POOLE Hospital has been named as one of only six hospitals in the country providing emergency care better than expected by patients.

Based on surveys of patients using accident and emergency services, regulator Care Quality Commission found the hospital to be among the top performing in the country.

It comes just weeks after health chiefs unanimously decided Poole Hospital A&E will close and instead Royal Bournemouth Hospital will become the major emergency centre for east Dorset leaving Poole for planned care.

It is part of NHS Dorset CCG's controversial Clinical Services Review.

Patients were asked a range of questions, including their overall experience of emergency departments. Respondents gave the department a rating of 8.6 out of 10 for their overall experience there. Patients also rated the service 9.3 out of 10 for being treated with dignity and respect and 8.5 for care and treatment.

Geoffrey Walker, matron for emergency services at Poole Hospital, said staff are delighted.

He said: “We’re a busy department seeing more and more patients, so to receive this verdict is fantastic news.

“We work hard on providing a service that we would be proud to offer to our own friends and family and it is extremely rewarding that patients have given us this rating. To be among the best six A&E departments in the country for patients’ overall experience is an outstanding achievement.”

Royal Bournemouth Hospital also scored highly with ratings including 8.3 out of 10 for its overall experience and 9.1 out of 10 for respect and dignity and 8.2 for care and treatment.

Waiting times were the worst category for both hospitals with Poole Hospital and Royal Bournemouth Hospital both rated 6.4 out of 10.

Professor Ted Baker, CQC’s Chief Inspector of Hospitals, said: "This year’s survey shows some very positive results.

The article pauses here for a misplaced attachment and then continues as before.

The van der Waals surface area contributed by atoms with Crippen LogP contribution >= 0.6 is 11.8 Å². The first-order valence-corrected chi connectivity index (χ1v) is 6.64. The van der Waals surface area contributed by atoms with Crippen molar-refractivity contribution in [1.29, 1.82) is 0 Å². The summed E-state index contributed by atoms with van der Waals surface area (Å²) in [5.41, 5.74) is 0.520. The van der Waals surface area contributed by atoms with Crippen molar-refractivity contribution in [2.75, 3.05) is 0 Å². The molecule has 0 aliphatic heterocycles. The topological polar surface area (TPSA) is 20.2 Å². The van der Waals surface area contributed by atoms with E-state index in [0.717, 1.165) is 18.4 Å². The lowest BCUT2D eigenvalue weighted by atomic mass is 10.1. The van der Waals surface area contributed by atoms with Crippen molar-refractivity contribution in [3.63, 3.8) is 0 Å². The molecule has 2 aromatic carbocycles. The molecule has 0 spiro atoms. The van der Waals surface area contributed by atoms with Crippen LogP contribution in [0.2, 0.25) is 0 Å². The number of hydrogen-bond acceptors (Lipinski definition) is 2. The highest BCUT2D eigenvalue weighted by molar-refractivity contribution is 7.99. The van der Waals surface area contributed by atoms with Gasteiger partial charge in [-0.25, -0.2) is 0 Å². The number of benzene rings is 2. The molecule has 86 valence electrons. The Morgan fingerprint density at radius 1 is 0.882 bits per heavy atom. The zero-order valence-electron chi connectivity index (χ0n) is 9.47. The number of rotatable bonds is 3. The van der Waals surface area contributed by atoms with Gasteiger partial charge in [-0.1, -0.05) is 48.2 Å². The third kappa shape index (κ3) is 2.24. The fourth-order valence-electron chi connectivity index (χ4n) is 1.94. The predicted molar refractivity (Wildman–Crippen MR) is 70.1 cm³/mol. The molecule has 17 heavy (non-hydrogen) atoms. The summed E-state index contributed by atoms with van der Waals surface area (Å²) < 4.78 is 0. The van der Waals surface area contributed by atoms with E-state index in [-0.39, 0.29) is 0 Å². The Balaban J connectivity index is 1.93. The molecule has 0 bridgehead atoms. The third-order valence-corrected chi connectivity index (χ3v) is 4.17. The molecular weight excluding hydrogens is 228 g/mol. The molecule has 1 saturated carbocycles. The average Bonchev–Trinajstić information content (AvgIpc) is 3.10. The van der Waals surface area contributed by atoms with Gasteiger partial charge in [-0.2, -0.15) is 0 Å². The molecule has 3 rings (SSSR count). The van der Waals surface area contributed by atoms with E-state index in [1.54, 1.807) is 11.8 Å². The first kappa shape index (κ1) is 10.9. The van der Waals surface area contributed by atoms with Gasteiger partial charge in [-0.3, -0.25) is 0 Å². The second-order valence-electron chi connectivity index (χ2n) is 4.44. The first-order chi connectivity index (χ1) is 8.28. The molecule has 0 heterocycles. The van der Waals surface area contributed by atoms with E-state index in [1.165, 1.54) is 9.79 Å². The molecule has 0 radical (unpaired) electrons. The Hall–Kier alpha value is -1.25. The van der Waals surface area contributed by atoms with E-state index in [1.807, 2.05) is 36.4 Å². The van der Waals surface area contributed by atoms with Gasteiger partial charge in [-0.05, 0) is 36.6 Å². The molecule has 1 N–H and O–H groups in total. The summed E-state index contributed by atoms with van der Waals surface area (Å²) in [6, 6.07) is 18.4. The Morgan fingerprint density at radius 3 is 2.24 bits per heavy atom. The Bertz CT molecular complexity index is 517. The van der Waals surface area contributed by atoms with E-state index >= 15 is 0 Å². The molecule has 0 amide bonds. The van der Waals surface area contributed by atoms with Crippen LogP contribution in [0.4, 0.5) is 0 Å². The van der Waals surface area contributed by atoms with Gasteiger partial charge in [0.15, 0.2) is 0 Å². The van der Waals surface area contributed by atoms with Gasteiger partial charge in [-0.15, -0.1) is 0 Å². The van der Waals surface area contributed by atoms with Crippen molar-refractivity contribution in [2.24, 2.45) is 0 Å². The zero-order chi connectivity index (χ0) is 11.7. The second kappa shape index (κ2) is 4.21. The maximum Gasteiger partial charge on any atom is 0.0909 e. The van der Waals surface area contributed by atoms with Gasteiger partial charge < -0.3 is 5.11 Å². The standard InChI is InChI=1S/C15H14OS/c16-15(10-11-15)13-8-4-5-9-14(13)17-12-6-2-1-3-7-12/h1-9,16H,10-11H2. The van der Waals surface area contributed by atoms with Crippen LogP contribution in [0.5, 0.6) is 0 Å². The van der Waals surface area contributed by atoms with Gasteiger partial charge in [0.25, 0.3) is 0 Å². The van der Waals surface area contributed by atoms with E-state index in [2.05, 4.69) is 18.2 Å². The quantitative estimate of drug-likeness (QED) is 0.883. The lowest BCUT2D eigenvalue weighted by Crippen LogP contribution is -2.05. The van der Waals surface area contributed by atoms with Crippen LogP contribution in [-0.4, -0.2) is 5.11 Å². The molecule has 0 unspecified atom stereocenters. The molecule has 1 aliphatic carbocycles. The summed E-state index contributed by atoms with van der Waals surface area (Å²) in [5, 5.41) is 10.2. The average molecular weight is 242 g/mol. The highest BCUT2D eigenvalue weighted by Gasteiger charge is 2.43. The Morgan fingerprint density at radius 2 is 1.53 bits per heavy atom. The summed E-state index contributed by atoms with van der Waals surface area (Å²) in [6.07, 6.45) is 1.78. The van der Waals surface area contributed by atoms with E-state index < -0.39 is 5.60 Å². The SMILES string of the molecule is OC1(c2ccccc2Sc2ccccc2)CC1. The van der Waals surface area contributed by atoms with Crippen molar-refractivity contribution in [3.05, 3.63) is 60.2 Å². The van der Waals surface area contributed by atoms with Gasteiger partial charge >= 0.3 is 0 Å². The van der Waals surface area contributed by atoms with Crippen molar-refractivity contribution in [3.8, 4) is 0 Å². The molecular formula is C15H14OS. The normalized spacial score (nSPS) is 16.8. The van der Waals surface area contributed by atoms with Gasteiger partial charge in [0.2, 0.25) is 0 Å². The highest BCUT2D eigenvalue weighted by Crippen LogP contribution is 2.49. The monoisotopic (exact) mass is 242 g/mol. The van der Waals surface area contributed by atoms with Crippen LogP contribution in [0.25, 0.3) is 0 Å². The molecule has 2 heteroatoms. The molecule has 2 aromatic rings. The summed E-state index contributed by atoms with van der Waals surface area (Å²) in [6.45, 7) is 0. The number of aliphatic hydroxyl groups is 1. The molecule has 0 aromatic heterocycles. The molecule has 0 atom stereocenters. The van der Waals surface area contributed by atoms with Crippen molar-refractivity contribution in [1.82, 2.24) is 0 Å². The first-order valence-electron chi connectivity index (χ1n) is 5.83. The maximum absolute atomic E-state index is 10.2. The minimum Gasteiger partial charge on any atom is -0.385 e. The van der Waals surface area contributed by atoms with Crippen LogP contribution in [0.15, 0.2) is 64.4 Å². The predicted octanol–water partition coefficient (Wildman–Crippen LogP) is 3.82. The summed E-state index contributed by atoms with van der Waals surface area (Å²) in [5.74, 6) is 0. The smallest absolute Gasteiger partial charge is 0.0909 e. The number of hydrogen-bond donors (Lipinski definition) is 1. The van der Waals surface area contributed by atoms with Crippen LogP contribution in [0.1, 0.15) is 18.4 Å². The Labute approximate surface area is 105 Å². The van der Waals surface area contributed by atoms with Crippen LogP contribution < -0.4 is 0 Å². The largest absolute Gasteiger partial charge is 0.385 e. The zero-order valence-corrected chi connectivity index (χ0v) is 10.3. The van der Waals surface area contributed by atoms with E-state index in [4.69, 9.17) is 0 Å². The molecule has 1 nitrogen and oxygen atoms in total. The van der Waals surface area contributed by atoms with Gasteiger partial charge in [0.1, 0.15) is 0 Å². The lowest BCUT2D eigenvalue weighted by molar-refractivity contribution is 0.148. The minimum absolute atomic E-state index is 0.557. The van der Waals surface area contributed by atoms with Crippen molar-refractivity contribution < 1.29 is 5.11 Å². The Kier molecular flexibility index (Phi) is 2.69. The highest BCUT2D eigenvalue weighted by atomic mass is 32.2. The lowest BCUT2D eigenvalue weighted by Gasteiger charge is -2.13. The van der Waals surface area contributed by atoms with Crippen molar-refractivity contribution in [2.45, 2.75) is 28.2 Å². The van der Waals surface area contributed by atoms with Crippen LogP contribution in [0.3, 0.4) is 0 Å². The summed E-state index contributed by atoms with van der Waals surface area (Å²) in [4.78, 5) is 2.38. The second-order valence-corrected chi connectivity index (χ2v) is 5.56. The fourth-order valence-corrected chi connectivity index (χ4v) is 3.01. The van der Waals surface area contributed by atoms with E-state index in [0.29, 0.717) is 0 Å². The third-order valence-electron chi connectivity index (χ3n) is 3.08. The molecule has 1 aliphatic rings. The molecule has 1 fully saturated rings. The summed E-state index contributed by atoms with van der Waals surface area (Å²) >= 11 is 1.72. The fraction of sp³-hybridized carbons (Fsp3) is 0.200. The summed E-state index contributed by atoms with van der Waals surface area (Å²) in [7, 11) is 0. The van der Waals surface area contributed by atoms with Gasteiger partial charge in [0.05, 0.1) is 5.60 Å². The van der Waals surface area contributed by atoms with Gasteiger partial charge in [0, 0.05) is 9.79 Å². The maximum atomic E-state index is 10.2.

"The fact that the majority of people reported a good overall experience is testament to the efforts and dedication of the frontline staff working in emergency departments across the country to ensure that people receive the care and treatment they need. Those staff should be proud of their achievements.

“The challenge of increased attendances puts huge pressure on emergency departments. The survey questions where patients responded less positively such as waiting times, discharge arrangements and access to timely pain relief are concerning at a time of increased demand when staff are at full stretch.

“I would like trusts to reflect on their survey results to understand what their patients really think about the care and treatment they provide. This will help them to identify where they may be able to take learning from other trusts to support improvements, particularly where that has involved collaboration with other local services to better manage capacity and improve discharge arrangements.

“Gathering feedback from people who use services is an important part of regulation. This year’s survey findings will to feed into our future inspection activity and our ongoing monitoring of the quality of care.”